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Butler, Charles (1794–1826)

Charles Butler, who was tried yesterday week and found guilty of murdering a woman named Collins; who was sentenced to pay the forfeit of his life on the following Monday; was in some measure prepared for the awful event, but had it deferred from that day, suffered on Thursday morning. He professed himself a protestant. The Rev. Mr. Cowper attended him assiduously, and endeavoured to bring the unfortunate man to a sense of the enormity of the crime for which justice demanded that he should suffer a premature — and ignominious death — that an open confession of the part which he taken in depriving the hapless woman Collins of existence, would not tend to make his final exit from this world the more painful, nor detract from that show of commisseration which witnesses of his untimely end would naturally feel, and which it was a foolish and a very general idea with many persons unfortunately situated like himself, would not be afforded, when the culprit promptly confessed his crimes, and that his punishment was called for to appease the laws of outraged justice. On Monday, when the fatal warrant was momentarily expected to arrive, Collins appeared firm and composed in his demeanor. He spoke but little, and maintained his innocence of the horrifying crime of murder. Subsequently he admitted having been present when the woman met her death, but denied any participation in it himself. He accused two men, who have since been apprehended and lodged in Gaol, of having been the assassins. That those were the men, who having rowed in a boat with himself, and the woman Collins, to some distance up the Hawkesbury River, satisfied their murderous dispositions by throwing their hapless victim overboard. Whether any violence had been committed on her previously to this taking place, he would not disclose. From the circumstance of a severe gash being discovered on the cheek bone, when the body was found, it was conjectured that some additional violence had been offered. At nine o'clock, or a few minutes after, of Thursday morning, Charles Butler left one of the condemned cells, repaired to the usual place of execution, at the back of the gaol, and, after passing a short time in prayer, with the Rev. Clergyman, ascended to the fatal platform. When the ministers of death had completed their preparations, and when the last sound of retreating footsteps, as the Clergyman and others descended from the scaffold, had died away, the drop was let fall – the criminal became suspended between earth and heaven. His agonies appeared long and painful, and between seven and eight minutes had slowly expired, before the body ceased to exhibit symptoms of animation. This unnecessary prolongation of punishment, at the view of which humanity shudders, was thought to originate in the executioner's negligence. This unhappy man had a wife, she appeared to have scarcely seen 17 winters, and in her manners, exhibited symptoms of strong and unaffected grief.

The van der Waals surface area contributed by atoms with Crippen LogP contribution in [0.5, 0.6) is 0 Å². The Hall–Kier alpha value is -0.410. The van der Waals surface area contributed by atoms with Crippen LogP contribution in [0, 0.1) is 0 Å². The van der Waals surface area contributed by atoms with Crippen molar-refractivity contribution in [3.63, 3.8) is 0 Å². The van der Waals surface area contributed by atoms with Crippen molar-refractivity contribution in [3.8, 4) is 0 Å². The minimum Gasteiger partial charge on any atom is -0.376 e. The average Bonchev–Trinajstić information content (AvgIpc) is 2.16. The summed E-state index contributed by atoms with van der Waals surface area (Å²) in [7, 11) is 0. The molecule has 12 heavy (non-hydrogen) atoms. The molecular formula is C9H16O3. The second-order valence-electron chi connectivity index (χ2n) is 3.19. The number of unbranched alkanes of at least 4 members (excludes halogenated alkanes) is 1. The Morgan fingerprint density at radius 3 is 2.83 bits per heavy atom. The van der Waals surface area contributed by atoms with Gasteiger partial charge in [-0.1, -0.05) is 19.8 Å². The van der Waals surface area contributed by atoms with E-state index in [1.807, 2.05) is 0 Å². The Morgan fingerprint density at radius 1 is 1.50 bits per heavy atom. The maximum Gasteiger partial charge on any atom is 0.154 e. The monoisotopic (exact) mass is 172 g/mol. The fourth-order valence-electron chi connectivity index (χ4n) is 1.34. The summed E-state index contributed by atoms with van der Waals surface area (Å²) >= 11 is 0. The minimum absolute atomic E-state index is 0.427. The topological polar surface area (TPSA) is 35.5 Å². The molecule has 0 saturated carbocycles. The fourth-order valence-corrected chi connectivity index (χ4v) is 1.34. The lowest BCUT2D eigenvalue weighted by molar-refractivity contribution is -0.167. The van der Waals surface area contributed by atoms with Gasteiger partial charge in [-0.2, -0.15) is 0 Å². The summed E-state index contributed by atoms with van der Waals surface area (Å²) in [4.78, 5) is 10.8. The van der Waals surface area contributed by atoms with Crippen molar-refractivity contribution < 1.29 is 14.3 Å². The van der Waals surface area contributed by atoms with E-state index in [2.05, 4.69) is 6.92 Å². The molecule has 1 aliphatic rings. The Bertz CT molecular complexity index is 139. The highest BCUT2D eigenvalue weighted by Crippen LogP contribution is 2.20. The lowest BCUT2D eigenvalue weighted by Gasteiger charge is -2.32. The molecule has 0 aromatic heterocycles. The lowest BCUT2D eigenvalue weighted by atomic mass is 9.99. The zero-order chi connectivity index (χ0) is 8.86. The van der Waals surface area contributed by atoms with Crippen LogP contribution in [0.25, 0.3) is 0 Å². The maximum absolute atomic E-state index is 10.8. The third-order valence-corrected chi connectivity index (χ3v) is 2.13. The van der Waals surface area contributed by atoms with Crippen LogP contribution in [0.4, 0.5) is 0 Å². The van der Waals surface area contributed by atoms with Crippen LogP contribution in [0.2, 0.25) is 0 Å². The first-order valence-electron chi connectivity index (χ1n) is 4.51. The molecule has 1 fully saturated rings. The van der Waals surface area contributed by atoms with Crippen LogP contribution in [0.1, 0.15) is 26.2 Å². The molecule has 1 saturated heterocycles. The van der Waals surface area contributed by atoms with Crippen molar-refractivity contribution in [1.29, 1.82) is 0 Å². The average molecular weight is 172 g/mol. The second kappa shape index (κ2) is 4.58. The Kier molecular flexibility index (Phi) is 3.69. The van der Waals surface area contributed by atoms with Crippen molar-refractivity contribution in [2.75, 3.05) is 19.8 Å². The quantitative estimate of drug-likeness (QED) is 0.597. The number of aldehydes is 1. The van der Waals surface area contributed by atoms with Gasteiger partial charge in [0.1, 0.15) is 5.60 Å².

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'Butler, Charles (1794–1826)', Obituaries Australia, National Centre of Biography, Australian National University, http://oa.anu.edu.au/obituary/butler-charles-17398/text29133, accessed 25 September 2017.

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